The 21 year full time job that didn’t come with a salary. The primary champion of the restoration of the mill, Caryl did everything in her power and then some to keep the restoration moving forward. Marketing, researching, securing financial and volunteer resources. She did it all. No one, with the exception of Chris Steffan (because where there was one, there was the other), has put in the amount of time, the work and dedication to get the mill where it is today in it’s restoration journey.
From 1992 to 2013, Caryl either was physically working in the mill or researching and documenting it’s history or sourcing and acquiring funding for the next phase. A good example; in 1997 we needed a preservation plan to acquire grant funding. Caryl and our then in-house architect, Walter Hollien did the bulk of the work – though a “professional’s” name went on the plan. Easy task? Read about our current preservation plan update in “News” and draw your own conclusion. Besides the original preservation plan, today we have a thorough documentation of the history of the mill and detailed records of the progress that we have made – all thanks to Caryl.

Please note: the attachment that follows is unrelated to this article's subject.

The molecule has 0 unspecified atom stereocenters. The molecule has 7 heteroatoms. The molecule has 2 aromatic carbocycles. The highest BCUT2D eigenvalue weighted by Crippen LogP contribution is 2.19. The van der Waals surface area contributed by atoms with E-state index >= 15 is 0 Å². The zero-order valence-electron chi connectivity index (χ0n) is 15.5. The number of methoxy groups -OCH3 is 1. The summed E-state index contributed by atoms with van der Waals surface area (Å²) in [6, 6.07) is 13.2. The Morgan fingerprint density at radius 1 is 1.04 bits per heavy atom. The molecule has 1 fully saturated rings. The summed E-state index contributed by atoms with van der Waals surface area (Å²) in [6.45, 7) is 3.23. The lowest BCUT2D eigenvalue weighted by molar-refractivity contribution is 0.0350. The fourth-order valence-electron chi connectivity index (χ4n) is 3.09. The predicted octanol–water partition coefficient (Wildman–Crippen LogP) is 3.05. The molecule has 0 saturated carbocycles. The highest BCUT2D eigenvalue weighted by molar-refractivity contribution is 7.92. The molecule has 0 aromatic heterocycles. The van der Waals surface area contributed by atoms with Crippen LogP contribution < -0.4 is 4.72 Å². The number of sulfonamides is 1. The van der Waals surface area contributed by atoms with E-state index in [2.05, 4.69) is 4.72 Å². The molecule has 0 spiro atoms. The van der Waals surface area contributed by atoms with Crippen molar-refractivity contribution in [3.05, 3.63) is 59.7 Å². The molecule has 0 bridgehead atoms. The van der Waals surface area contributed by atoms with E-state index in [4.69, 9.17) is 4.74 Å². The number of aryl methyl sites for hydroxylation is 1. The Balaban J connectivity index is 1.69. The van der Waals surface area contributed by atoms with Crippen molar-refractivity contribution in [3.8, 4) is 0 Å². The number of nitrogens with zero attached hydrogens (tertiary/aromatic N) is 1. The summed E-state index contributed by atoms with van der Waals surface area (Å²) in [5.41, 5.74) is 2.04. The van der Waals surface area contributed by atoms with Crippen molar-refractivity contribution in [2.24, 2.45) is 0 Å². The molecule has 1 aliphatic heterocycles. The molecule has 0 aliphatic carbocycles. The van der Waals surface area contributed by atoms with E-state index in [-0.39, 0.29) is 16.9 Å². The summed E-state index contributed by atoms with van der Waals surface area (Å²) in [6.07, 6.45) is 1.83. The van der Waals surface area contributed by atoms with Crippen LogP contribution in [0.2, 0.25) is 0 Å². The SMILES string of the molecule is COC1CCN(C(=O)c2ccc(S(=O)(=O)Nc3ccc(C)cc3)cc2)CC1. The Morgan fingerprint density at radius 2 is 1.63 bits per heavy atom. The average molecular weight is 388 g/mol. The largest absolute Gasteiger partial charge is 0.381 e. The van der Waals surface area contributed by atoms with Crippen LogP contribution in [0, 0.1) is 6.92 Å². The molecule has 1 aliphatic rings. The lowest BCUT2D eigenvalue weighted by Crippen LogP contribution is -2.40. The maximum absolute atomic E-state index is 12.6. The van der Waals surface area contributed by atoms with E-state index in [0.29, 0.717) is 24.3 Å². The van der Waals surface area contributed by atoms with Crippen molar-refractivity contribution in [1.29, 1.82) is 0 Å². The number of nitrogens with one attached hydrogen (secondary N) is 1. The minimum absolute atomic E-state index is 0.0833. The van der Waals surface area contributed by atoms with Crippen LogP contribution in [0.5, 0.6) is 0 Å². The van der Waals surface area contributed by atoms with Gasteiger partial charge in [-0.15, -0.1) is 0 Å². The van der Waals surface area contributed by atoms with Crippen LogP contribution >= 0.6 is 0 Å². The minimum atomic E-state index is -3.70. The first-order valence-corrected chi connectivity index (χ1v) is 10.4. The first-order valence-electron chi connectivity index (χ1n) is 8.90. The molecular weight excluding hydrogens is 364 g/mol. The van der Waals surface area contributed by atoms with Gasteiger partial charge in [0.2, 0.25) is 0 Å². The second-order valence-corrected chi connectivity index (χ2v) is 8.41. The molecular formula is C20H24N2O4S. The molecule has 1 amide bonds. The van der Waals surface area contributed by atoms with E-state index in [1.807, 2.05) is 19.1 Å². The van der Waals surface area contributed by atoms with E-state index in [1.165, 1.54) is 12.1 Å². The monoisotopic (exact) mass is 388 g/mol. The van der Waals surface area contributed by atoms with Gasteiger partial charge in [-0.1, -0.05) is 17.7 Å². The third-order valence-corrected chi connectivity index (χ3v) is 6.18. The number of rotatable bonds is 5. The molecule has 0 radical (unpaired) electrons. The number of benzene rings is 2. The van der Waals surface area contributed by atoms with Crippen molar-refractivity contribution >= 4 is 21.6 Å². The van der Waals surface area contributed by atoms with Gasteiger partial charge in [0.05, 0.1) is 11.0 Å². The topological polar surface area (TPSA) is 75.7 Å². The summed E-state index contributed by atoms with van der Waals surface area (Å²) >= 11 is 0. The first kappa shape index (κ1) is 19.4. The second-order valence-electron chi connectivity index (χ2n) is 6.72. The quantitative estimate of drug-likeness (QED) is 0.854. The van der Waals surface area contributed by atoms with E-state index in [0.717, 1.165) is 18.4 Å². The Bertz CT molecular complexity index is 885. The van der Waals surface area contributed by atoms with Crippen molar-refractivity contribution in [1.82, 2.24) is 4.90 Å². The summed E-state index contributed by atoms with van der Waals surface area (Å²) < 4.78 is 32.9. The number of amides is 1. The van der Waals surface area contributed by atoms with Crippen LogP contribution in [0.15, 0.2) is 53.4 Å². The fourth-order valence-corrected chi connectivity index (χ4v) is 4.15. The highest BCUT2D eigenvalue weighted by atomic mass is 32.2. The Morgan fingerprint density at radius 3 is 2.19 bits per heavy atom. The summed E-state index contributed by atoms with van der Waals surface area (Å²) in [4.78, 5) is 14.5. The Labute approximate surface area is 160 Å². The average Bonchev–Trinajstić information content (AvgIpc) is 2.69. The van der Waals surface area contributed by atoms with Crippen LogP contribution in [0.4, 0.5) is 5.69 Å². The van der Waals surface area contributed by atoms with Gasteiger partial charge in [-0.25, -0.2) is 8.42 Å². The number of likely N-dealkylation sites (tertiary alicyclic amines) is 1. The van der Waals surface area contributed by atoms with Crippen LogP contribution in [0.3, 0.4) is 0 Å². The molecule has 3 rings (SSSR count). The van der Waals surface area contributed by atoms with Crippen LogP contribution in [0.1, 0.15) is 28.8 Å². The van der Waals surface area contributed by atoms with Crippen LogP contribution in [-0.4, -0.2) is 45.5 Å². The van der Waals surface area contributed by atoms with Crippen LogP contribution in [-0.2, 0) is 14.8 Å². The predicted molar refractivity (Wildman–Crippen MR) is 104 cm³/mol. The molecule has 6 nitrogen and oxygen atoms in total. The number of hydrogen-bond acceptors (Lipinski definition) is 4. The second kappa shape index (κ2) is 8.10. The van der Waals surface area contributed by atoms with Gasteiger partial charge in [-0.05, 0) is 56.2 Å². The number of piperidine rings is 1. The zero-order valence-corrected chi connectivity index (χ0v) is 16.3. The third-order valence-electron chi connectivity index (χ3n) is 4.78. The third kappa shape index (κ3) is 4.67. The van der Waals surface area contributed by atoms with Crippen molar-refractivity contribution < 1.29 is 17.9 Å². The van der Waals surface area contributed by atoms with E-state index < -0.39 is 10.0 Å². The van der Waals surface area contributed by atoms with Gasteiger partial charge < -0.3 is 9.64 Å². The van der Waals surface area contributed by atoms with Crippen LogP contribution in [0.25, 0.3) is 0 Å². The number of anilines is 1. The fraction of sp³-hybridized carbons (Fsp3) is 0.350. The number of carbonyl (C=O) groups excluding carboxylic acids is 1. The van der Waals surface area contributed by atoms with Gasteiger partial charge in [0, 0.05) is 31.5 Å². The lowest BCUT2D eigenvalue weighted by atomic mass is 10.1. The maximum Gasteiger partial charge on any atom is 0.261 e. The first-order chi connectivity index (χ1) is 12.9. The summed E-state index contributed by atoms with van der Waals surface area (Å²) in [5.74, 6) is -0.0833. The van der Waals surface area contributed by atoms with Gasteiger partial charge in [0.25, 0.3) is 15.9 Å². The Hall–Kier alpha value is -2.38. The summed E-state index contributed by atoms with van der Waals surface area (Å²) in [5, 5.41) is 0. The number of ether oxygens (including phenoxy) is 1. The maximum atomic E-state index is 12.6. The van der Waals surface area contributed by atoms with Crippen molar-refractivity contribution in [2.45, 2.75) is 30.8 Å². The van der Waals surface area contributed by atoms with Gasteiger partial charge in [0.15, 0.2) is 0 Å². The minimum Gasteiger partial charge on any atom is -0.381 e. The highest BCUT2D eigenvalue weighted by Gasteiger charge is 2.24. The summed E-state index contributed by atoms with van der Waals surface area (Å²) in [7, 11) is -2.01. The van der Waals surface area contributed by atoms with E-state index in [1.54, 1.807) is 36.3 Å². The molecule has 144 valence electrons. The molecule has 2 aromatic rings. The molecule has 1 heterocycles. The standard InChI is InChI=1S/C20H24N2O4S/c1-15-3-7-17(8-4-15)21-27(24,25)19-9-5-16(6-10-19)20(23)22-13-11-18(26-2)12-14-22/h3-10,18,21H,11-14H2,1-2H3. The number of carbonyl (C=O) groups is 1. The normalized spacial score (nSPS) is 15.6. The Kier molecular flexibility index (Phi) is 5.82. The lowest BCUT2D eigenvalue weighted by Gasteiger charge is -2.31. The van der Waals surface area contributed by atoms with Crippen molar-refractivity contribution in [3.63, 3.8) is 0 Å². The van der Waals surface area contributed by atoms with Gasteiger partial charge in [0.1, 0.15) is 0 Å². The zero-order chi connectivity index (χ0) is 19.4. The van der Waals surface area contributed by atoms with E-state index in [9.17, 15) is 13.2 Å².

Her leadership was felt throughout the organization. Caryl has been president, vice president and secretary. Lending her professionalism and dedication to each position. In addition, a prolific photographer of WTLT events and of documenting the progress of the mill restoration. Many of the photos on this site are from Caryl’s personal archives.
Caryl continues to be active on the stewardship committee and along with Chris Steffan, you can often find her performing maintenance in Mill Pond Park. If it was not for Caryl’s leadership, the mill would not be where it is today in it’s restoration and perhaps, overall, the organization as well.